What goes where, or how Louis XIV discovered beds are not only made for sleeping….

What goes where. An essential thing to learn, even more so for a King who has to father an heir and a few spare ones to make sure. In case of Louis XIV we have some records as to how he learned what goes where and the woman who introduced him to the pleasure of horizontal bed gymnastics. Her name was Catherine Bellier and she was not a beauty by any means.

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As Louis reached the tender age of 15 in 1653, his mother Anne d’Autriche, most likely with the agreement of Cardinal Mazarin, went on the mission to find someone suitable enough to show Louis how to use his little Louis. Not a easy mission, at all. Certain things have to be considered, such as an easy access to the King, the chosen woman must lack ambitions to raise herself above her current rank, she must be discreet, she must be experienced, but not too much, she must be clean and without any diseases, she must be charming, but not to a level of being too enchanting, after all the whole act will be quite bewitching enough already.

Anne’s eyes turned to one of her Ladies in Waiting nicknamed One-Eyed Catherine or Cateau-la-Borgnesse. As the nickname implies, the Lady in question was indeed missing an eye and not what was considered a beauty by 17th Century standards.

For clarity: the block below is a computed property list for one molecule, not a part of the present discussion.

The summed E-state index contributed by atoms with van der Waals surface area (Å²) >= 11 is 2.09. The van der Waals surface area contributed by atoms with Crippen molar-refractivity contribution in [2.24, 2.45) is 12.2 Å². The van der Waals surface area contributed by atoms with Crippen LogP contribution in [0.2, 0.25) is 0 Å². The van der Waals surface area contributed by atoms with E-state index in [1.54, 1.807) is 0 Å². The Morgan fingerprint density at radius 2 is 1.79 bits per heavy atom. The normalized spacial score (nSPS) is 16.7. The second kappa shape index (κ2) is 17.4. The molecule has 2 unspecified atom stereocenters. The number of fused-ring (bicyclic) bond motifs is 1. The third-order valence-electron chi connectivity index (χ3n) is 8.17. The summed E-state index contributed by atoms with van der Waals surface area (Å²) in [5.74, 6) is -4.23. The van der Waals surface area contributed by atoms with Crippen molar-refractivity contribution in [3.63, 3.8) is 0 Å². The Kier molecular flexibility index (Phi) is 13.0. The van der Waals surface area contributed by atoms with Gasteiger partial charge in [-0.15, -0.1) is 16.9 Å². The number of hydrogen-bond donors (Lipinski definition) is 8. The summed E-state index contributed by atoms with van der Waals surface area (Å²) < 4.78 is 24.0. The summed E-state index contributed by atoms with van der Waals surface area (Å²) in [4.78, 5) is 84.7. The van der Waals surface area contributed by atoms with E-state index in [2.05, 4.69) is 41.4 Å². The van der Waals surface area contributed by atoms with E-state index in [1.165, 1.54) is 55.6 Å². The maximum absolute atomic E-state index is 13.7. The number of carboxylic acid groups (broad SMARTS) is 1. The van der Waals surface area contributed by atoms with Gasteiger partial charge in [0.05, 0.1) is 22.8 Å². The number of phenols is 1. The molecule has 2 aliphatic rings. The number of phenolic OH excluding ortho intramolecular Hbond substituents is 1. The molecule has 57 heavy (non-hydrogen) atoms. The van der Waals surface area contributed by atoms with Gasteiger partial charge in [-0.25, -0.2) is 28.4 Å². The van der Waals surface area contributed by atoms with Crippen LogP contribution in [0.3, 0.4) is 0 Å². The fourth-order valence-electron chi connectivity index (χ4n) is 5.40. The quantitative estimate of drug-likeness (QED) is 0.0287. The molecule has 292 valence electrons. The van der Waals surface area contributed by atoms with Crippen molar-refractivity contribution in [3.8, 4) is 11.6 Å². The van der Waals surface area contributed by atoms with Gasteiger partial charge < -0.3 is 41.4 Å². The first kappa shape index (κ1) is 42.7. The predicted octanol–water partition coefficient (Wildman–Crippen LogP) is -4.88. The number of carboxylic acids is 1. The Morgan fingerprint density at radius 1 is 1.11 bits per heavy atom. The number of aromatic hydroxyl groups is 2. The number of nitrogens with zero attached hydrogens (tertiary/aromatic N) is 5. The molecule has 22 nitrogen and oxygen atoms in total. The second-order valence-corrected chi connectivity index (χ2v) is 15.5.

Catherine-Henriette Bellier, born in 1614, was the daughter of Martin Bellier and married Pierre de Beauvais, a textile merchant, on 23 February 1634. She found herself at court shortly after and is described as intelligent, plotting and a trusted companion to Anne and despite of being as ‘ugly as ugly can be’, Catherine had several love affairs, one of her lovers being the arch bishop of Sens. Oh la la.

With the approval, and instructions, of Anne, Catherine, nearly forty years old, draped herself seductively and sans garments on the bed of the king one autumn day in 1653. It must have been quite a sight for Louis as he returned to his bedroom after a short visit in the salle de bain… what exactly happened next will be left to our imaginations, but fact is Catherine did a quite satisfying job.

Louis did visit her frequently in the following years, he had plenty to learn after all, and sometimes even several times a day.

Catherine was rewarded for her service to the Crown with the nice sum of 2000 livres, along with the title of Baroness de Beauvais, two Parisian Townhouses and her own hotel particulier, the Hôtel de Beauvais, built by the royal architect Antoine Le Pautre in 1657.
A few years later, on the very balcony of the Hôtel de Beauvais, Anne d’Autriche watched the wedding parade of Louis and Marie-Thérèse d’Autriche wind its way along the Rue Francois Miron towards the Louvre in company of Catherine and her husband.

Catherine and her husband lived quite the life, until he passed away in 1674 and was forced to withdraw from court life due to overwhelming debts, yet she made rare appearances at court from time to time and was always treated with the utmost respect by her royal pupil until her death on June 7 1689 in Arrou.

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There are no surviving portraits of Catherine, but we can still see her today carved in stone on the facade of the Hôtel de Beauvais along with her husband and Anne d’Autriche.

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